Alef (also spelled Aleph) is the first letter of the Alefbet, the Hebrew alphabet.
For this letter, imagine a headless man. Ok, a little gruesome, but imagine it anyways. Here's what he'd look like:
So, what does sound like?
Alef on its own? It has no sound at all! Hence the headless guy. Like a man without a head, Alef can't make a sound, without a vowel attached.
So why is he lifting weights?
That's because when does have a vowel, it sounds a bit like the grunting sound you make when you're working hard, like:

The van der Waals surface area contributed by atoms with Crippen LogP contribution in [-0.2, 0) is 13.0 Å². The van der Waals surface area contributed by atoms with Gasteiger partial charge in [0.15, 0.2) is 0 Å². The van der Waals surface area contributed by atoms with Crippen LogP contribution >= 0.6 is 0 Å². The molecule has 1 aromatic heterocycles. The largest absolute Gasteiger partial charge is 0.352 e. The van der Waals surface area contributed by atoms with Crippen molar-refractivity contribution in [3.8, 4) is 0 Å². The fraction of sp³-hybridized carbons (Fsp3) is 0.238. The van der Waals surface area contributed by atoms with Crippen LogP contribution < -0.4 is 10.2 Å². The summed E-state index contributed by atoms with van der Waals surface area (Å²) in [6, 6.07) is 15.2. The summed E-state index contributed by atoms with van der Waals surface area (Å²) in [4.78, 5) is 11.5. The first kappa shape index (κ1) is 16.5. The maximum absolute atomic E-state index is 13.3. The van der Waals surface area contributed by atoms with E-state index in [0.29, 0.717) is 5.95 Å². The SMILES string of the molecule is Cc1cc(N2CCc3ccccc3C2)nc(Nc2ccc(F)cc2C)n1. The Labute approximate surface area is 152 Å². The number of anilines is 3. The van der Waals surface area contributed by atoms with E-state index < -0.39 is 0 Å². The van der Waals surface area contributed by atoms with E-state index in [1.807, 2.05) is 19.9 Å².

Actually, right now — try saying "UH-OH!"
That sound you make in the middle? Almost like a catch in your throat? Like a kind of hiccup? Right as you say OH?
That's how sounds. It's the same as how in some kinds of English, like Cockney, the letter T in bottle is pronounced. Like "boh'ull."
That bit in the middle, that's Alef again. We use that sound all the time in English, usually at the beginning of words, like the E in elephant or... the A in Aleph!
Still, the letter doesn't make a sound by itself. It doesn't sound like anything, in fact, unless it has a vowel attached.
So now you're thinking, "What about the vowels already? Show me the vowels!"
Right. So on to your first vowel, called Patach.